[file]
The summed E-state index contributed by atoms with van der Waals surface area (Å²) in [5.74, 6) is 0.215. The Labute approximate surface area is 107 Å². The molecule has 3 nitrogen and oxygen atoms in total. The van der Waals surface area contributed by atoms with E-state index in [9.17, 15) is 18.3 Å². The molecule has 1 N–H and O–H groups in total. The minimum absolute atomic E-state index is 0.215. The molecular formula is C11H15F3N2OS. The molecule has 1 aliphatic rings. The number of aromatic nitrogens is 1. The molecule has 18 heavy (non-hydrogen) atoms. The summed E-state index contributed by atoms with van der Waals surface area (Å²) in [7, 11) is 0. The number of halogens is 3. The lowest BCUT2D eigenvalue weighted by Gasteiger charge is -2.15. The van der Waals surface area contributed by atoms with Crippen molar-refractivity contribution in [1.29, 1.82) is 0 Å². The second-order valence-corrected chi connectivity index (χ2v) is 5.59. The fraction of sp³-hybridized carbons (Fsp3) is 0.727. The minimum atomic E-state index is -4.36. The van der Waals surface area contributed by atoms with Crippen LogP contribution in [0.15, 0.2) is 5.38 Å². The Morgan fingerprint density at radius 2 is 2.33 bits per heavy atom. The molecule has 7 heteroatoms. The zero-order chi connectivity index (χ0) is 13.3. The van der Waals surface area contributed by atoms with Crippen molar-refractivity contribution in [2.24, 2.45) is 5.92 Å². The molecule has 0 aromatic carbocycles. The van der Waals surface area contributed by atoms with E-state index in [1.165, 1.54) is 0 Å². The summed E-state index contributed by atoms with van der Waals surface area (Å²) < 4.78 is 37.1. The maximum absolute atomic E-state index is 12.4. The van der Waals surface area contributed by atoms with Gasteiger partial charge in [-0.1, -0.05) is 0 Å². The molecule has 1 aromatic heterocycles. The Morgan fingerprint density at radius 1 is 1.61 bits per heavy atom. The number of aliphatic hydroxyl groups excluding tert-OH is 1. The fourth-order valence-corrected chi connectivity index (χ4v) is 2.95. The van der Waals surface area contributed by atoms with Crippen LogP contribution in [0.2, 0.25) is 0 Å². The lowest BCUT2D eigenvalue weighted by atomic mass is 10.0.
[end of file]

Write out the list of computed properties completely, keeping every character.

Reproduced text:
The summed E-state index contributed by atoms with van der Waals surface area (Å²) in [5.74, 6) is 0.215. The Labute approximate surface area is 107 Å². The molecule has 3 nitrogen and oxygen atoms in total. The van der Waals surface area contributed by atoms with E-state index in [9.17, 15) is 18.3 Å². The molecule has 1 N–H and O–H groups in total. The minimum absolute atomic E-state index is 0.215. The molecular formula is C11H15F3N2OS. The molecule has 1 aliphatic rings. The number of aromatic nitrogens is 1. The molecule has 18 heavy (non-hydrogen) atoms. The summed E-state index contributed by atoms with van der Waals surface area (Å²) in [7, 11) is 0. The number of halogens is 3. The lowest BCUT2D eigenvalue weighted by Gasteiger charge is -2.15. The van der Waals surface area contributed by atoms with Crippen molar-refractivity contribution in [1.29, 1.82) is 0 Å². The second-order valence-corrected chi connectivity index (χ2v) is 5.59. The fraction of sp³-hybridized carbons (Fsp3) is 0.727. The minimum atomic E-state index is -4.36. The van der Waals surface area contributed by atoms with Crippen LogP contribution in [0.15, 0.2) is 5.38 Å². The Morgan fingerprint density at radius 2 is 2.33 bits per heavy atom. The molecule has 7 heteroatoms. The zero-order chi connectivity index (χ0) is 13.3. The van der Waals surface area contributed by atoms with Crippen molar-refractivity contribution in [2.24, 2.45) is 5.92 Å². The molecule has 0 aromatic carbocycles. The van der Waals surface area contributed by atoms with E-state index in [1.165, 1.54) is 0 Å². The summed E-state index contributed by atoms with van der Waals surface area (Å²) < 4.78 is 37.1. The maximum absolute atomic E-state index is 12.4. The van der Waals surface area contributed by atoms with Gasteiger partial charge in [-0.1, -0.05) is 0 Å². The molecule has 1 aromatic heterocycles. The Morgan fingerprint density at radius 1 is 1.61 bits per heavy atom. The number of aliphatic hydroxyl groups excluding tert-OH is 1. The fourth-order valence-corrected chi connectivity index (χ4v) is 2.95. The van der Waals surface area contributed by atoms with Crippen LogP contribution in [0.2, 0.25) is 0 Å². The lowest BCUT2D eigenvalue weighted by atomic mass is 10.0.